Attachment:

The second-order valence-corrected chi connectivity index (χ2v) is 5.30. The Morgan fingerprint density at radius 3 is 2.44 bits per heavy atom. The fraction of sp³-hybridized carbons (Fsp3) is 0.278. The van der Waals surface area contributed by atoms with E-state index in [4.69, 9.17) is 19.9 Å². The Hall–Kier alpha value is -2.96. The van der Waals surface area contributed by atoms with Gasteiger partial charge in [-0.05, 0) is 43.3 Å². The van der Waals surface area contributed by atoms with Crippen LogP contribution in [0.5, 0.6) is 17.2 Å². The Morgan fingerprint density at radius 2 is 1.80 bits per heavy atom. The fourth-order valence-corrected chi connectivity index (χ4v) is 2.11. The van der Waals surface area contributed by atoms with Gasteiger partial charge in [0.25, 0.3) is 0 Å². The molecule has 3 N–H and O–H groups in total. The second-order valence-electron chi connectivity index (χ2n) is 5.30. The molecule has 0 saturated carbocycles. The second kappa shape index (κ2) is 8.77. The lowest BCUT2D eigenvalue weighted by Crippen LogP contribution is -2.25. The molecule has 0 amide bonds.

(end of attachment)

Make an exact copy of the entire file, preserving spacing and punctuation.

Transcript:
The second-order valence-corrected chi connectivity index (χ2v) is 5.30. The Morgan fingerprint density at radius 3 is 2.44 bits per heavy atom. The fraction of sp³-hybridized carbons (Fsp3) is 0.278. The van der Waals surface area contributed by atoms with E-state index in [4.69, 9.17) is 19.9 Å². The Hall–Kier alpha value is -2.96. The van der Waals surface area contributed by atoms with Gasteiger partial charge in [-0.05, 0) is 43.3 Å². The van der Waals surface area contributed by atoms with Crippen LogP contribution in [0.5, 0.6) is 17.2 Å². The Morgan fingerprint density at radius 2 is 1.80 bits per heavy atom. The fourth-order valence-corrected chi connectivity index (χ4v) is 2.11. The van der Waals surface area contributed by atoms with Gasteiger partial charge in [0.25, 0.3) is 0 Å². The molecule has 3 N–H and O–H groups in total. The second-order valence-electron chi connectivity index (χ2n) is 5.30. The molecule has 0 saturated carbocycles. The second kappa shape index (κ2) is 8.77. The lowest BCUT2D eigenvalue weighted by Crippen LogP contribution is -2.25. The molecule has 0 amide bonds.